I have been working on it for like 3 years. I had the idea of the kind of project I would create next but then I wasn’t sure what I was going to make or the sound I would have. I think I went back and forth on that for a while and then I got pregnant. My husband gave me the idea to do an R&B EP then I did Restless II. I was working on it while I was pregnant but every once in a while I would record something for To Be Honest. I just kept going back and forth on that but I really started focusing on finishing the album last year. I designed this album, three-four times. Sometimes I will feel like it is ready and I would be like ‘Nah, I don’t want this song and I would add like four songs and start again. It kept going on like that until I felt it was finally ready then I sent it to my distribution.
I’ve listened to the album a couple of times. And I think one of the things that kind of stood out to me was the single Naked Wire and how it was very revealing by your standards because I think anyone who’s followed your career knows you only let us know what you want to let us know. So I was just curious considering how close you’ve been with your personal life, why did you decide to give us a peek behind the curtain now?
I guess like all the other projects that I put out, I just like to create things that kind of align with where my head is at. I’m much less cautious about doing things now. I’ve always been pretty outspoken. I just felt it would be nice to just share my experiences. For example, the song Loyal is inspired by an experience I have with a friend. I’m giving you some details. I just thought it would be a side of me that people haven’t really seen before. I also thought it would be interesting to create something like that.
There are only two features on this album; your husband and Fave. Why them?
The features on this album have gone through fire. So much has happened and there’s stuff I can’t even say because it might paint some people in a bad light or it might just be weird. For this album, I wanted it to tell the story that I wanted to tell and I also wanted to share it with people that would add to the story, and bring out what I was trying to do. It was important for me to pay attention to the features that I wanted. The song Loyal with Fave still had the same energy but it was a different song and had a different feature. So I changed the beat and had to pull the verse. Because I didn’t want to just go from one to one, I changed my verse because I wanted different energy so I could think and decide who I wanted on the song. I did not mind doing the entire album by myself but there are some songs I felt needed an extra voice. My team and I were just talking and going back and forth. They mentioned Fave and I was like, “oh my god, I love her style. I feel like she’s gonna kill this” and she did. I also like the synergy that we had in the song. As for my husband, he is a baddie. How can you have somebody like Adekule Gold in your house and you don’t feature him?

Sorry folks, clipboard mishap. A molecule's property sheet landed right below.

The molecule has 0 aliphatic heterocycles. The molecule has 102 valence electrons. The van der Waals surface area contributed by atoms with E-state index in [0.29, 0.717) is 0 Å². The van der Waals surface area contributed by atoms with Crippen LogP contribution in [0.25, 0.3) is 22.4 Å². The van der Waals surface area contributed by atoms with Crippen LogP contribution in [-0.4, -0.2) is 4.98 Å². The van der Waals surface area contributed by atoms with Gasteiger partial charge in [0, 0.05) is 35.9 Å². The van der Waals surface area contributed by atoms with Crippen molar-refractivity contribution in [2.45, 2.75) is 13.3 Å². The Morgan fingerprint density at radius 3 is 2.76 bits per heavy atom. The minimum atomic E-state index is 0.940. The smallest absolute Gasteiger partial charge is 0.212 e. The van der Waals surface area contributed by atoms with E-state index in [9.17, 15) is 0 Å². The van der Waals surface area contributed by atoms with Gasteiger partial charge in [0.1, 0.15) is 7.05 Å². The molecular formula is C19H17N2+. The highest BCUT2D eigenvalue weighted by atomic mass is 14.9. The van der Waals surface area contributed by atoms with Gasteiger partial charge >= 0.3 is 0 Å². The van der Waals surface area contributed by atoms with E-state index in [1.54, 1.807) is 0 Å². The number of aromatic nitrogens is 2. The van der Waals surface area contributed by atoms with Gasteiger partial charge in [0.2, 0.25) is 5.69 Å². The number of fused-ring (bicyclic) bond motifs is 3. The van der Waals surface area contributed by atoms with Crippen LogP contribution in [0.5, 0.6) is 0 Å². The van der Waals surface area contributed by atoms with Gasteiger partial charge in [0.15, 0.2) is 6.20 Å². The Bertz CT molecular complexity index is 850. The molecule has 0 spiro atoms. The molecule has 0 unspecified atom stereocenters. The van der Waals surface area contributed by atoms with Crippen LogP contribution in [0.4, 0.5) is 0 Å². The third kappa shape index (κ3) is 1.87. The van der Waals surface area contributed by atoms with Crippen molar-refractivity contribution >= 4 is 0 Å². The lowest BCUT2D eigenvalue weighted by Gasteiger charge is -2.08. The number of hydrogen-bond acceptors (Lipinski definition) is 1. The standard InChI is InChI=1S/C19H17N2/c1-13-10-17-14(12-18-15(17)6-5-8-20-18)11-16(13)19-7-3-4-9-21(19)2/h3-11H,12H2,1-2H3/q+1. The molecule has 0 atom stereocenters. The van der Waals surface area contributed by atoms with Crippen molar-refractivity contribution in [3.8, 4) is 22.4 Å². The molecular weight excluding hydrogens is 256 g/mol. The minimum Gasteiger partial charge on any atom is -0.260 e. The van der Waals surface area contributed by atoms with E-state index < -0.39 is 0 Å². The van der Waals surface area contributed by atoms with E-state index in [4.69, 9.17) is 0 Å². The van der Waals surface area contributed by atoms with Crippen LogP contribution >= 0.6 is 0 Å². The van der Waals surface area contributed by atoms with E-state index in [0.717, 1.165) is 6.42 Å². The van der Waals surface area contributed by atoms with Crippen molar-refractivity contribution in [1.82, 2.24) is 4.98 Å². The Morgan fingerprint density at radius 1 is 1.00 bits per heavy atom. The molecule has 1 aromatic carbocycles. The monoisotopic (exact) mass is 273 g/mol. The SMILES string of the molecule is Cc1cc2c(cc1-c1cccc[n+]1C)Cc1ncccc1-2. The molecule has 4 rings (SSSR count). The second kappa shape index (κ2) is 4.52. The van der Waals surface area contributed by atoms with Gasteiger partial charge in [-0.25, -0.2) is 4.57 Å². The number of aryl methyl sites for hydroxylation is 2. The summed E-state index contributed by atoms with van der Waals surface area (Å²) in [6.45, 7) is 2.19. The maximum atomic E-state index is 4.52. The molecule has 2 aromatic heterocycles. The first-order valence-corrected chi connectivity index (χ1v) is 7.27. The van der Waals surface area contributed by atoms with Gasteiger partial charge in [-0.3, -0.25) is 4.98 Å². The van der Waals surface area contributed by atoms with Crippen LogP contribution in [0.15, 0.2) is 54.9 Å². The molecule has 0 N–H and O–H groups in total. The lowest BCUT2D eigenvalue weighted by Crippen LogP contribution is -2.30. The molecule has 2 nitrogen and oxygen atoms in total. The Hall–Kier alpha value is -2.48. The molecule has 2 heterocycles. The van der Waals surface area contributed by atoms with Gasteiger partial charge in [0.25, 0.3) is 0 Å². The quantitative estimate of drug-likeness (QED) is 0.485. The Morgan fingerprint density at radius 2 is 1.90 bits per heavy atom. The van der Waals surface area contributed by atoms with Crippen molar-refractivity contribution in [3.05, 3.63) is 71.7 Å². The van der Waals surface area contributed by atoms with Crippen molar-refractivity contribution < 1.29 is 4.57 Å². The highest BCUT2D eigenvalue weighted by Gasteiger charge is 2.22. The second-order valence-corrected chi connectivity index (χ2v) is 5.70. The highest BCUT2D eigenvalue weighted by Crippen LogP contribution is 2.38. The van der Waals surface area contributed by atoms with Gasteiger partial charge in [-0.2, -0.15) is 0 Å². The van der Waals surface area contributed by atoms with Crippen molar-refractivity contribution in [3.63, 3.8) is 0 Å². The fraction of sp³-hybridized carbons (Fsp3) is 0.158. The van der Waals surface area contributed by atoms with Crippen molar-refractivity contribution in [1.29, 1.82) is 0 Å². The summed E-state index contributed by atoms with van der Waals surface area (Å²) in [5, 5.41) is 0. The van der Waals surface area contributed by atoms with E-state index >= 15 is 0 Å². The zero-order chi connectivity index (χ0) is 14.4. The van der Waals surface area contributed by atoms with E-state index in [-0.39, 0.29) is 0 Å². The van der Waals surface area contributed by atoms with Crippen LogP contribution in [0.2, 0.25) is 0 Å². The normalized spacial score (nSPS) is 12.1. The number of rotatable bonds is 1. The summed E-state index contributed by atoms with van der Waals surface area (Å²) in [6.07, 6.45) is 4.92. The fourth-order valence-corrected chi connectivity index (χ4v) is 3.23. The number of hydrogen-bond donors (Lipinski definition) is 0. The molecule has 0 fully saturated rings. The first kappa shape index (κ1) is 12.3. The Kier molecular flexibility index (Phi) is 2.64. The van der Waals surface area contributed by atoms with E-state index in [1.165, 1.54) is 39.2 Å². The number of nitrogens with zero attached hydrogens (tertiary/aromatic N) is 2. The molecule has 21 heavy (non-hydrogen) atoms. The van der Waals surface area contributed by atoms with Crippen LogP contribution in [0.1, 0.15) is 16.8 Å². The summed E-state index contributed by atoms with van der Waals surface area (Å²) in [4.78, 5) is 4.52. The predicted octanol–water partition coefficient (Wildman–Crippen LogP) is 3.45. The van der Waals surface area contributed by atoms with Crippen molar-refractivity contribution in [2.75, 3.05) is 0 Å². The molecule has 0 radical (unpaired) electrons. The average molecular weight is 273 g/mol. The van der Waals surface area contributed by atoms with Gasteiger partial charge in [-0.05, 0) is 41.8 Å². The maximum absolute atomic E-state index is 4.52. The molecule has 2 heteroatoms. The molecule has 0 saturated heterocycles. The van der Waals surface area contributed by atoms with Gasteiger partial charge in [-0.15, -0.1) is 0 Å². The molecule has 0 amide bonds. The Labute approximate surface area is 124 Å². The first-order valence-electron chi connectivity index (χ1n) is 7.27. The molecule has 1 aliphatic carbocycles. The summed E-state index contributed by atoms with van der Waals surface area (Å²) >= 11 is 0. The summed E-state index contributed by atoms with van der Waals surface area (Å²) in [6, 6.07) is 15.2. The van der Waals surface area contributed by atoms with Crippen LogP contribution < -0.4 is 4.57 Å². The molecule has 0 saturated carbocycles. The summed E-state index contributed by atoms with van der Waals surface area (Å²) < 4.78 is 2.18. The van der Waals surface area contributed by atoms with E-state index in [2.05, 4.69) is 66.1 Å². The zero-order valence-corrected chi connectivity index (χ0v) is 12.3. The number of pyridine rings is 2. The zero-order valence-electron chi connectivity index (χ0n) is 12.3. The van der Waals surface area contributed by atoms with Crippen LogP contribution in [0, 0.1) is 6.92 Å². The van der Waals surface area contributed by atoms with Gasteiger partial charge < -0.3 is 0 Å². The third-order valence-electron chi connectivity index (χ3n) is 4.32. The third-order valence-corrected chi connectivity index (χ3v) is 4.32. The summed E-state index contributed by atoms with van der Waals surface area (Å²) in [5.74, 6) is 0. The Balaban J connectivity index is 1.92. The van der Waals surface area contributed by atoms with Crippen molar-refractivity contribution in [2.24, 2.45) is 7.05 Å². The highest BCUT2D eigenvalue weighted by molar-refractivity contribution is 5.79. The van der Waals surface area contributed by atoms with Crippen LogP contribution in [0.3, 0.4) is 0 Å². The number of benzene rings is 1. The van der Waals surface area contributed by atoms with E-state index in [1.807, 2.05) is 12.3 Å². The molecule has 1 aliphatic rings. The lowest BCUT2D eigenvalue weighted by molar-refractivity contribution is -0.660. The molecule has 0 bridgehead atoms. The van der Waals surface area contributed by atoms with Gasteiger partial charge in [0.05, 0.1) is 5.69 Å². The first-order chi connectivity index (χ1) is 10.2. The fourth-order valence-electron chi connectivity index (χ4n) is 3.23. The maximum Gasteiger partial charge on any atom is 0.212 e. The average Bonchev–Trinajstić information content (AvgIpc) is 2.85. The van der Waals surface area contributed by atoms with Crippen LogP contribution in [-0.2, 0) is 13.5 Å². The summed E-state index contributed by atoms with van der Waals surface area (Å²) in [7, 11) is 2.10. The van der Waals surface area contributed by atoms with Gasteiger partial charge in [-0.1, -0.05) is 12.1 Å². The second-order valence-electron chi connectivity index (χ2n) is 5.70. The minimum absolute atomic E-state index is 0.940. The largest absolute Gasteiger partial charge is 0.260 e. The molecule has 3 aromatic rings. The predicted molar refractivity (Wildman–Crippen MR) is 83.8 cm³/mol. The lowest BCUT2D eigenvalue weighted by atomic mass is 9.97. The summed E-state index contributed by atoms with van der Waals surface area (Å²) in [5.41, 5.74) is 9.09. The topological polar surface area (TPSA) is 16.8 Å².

What are your favourite records to write and record on the album? What record means the most to you. What record did you enjoy, like, creating and executing on most?
Interesting. They all did different things for me. Some were easier to write than others. Naked Wire was pretty easy to write. I didn’t really struggle at all but some of them have been I’ve been through bigger fires and some have taken different forms. Story Story is the first song on the album. I’ve had one with a different beat and have one with a different flow. I don’t think there’s anyone that I enjoyed writing to. They all came from different places.
You left X3M music to begin Studio Brat making you one of the few women who owns a record label. What inspired this move and how has the journey been so far?
Well, being signed under a record label as someone else is different from being entirely responsible for yourself and your career. I thought that like I needed that challenge. I needed to be able to take more risks that wasn’t dependent on someone else. I felt like I was at that point where I wanted more because X3m was an incredible level. One of the things I enjoyed the most was my creative freedom, which was important to me and it was really amazing but I wanted more. I wanted to be able to do more and take more risks, and I knew that that was going to be dependent on me so I started my own company Studio Brat and it has really been amazing so far.